CyberVolunteers of the world: Unite!

ICV's volunteers welcome participations coming to the LIFT conference (photo © V. Krebs).
ICV's volunteers welcome participations coming to the LIFT conference (photo © V. Krebs).
Yoshiko Kurisaki, traduction française Aude Elser, traducción española Beatrice Ascencio
23 March 2009

You want to learn what the latest trend there is for tec development? LIFT's international annual international conference is the place to be. More than just a meeting of techies, this event explores the social implications of new technology. In 2009, it was held from 25 to 27 February at the International Conference Center in Geneva, Switzerland.

Since its launch by a team of dynamic young people in Geneva in 2006, LIFT has been attracting a growing number of participants from various areas of activity -- from entrepreneurs and designers, to journalists, technology pioneers, academics, NGOs and more. The diversity of its participants is a major source of LIFT's success as a forum for meeting like-minded people and inspiring each other.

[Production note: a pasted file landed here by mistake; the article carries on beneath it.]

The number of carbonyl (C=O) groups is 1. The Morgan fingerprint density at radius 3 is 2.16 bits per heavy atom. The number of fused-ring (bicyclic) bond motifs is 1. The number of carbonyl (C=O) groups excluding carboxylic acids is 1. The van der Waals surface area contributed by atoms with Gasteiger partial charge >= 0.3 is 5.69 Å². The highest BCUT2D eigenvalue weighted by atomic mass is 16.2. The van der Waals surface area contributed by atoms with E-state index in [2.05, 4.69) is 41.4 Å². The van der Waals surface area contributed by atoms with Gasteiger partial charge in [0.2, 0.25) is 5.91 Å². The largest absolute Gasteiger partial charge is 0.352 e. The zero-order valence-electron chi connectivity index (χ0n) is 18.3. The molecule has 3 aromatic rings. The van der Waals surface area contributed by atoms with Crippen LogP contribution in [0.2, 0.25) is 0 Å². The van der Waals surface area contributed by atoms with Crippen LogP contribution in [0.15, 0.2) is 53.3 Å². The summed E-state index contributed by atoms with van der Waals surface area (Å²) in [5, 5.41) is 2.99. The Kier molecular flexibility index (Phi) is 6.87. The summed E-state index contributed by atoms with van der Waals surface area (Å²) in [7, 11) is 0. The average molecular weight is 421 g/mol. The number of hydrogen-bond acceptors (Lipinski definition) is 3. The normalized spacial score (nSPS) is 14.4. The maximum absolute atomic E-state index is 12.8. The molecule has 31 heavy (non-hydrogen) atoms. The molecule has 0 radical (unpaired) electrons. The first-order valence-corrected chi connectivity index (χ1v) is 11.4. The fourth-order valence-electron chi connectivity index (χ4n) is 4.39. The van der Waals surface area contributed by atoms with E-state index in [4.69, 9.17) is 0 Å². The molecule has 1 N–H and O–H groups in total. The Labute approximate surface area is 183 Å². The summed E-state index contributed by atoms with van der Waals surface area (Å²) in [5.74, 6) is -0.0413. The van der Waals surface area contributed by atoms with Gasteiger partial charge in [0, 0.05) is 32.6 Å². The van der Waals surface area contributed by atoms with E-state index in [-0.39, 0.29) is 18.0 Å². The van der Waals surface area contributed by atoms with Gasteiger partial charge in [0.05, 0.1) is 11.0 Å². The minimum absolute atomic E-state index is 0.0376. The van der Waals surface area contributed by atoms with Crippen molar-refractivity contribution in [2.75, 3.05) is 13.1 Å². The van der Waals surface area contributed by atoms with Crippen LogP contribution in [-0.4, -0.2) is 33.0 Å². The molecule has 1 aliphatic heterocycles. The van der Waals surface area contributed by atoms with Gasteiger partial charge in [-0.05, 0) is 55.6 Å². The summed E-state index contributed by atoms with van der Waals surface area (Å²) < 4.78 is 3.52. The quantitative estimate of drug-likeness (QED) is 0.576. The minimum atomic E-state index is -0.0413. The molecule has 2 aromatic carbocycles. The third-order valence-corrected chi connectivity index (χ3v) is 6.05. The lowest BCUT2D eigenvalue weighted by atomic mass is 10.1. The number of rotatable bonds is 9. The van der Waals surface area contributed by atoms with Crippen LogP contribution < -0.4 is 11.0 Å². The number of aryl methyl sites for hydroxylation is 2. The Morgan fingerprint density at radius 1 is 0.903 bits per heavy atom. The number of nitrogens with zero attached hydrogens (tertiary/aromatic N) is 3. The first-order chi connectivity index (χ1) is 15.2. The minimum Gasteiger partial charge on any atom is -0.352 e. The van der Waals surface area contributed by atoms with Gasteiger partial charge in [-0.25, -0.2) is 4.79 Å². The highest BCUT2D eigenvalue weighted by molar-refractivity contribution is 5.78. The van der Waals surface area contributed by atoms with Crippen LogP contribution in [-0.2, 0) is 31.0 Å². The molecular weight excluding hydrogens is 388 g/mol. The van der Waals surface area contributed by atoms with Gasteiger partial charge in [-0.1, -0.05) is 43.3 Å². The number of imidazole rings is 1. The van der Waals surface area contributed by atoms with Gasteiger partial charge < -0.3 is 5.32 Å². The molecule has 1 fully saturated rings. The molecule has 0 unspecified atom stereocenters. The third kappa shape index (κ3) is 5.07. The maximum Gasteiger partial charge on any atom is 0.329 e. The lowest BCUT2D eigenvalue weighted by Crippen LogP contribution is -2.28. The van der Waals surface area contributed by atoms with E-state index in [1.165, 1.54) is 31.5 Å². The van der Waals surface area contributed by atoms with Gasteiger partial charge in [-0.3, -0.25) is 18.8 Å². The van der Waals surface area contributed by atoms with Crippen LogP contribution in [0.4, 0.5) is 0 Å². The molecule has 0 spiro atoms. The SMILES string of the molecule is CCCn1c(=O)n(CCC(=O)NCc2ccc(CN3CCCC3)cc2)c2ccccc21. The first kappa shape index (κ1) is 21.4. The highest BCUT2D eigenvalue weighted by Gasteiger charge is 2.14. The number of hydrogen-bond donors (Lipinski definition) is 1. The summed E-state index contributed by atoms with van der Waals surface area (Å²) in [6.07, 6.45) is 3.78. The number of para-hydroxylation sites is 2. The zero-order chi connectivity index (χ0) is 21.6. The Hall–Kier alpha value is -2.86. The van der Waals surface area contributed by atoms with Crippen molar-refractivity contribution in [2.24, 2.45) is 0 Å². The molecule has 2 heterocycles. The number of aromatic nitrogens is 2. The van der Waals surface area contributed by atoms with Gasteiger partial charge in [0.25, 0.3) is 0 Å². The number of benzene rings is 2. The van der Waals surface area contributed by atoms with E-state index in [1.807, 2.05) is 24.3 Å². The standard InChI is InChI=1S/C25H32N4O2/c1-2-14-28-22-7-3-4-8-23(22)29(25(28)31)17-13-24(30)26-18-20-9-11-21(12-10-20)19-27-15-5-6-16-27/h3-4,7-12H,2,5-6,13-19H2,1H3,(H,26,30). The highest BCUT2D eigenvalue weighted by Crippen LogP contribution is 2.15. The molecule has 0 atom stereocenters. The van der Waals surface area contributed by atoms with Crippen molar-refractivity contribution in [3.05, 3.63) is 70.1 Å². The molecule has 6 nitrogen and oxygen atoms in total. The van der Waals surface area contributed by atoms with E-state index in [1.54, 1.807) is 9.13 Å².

On 25 February 2009, it successfully organized a workshop titled "CyberVolunteers of the world: Unite!" on the first day of LIFT09. Six speakers presented projects that involve cybervolunteers, the activity of which ranges from promoting linguistic diversity over the web and music of the world, to BOINC, and MalariaContol.net, an initative linking scientific research and volunteer computing. Yoshiko Kurisaki, the organizer of the workshop, pointed out that it "allowed us to illustrated that, via the Internet, cybervolunteering offers new ways of voluntary participation in promoting a good cause and brining to it the necessary technical skills to make it go".

The CyberVolunteers Workshop attracted an interested audience. The presentations were followed by a thought-provoking discussion. Topics included mobile devices as a means to collect music from the most remote parts of the globe, video tags and volunteer thinking, to name just a few.

An interesting observation from MalariaContol.net was that cybervolunteers enjoyed collecting credits through an in-built system in return for their contribution. This suggests that cybervolunteers appreciate a "Fun to play" element in volunteering over the Internet.

Last but not least, the ICVolunteers in Geneva team provided five volunteers for the designers' stand and the welcome desk. They all truly enjoyed the fresh and dynamic air of LIFT09.

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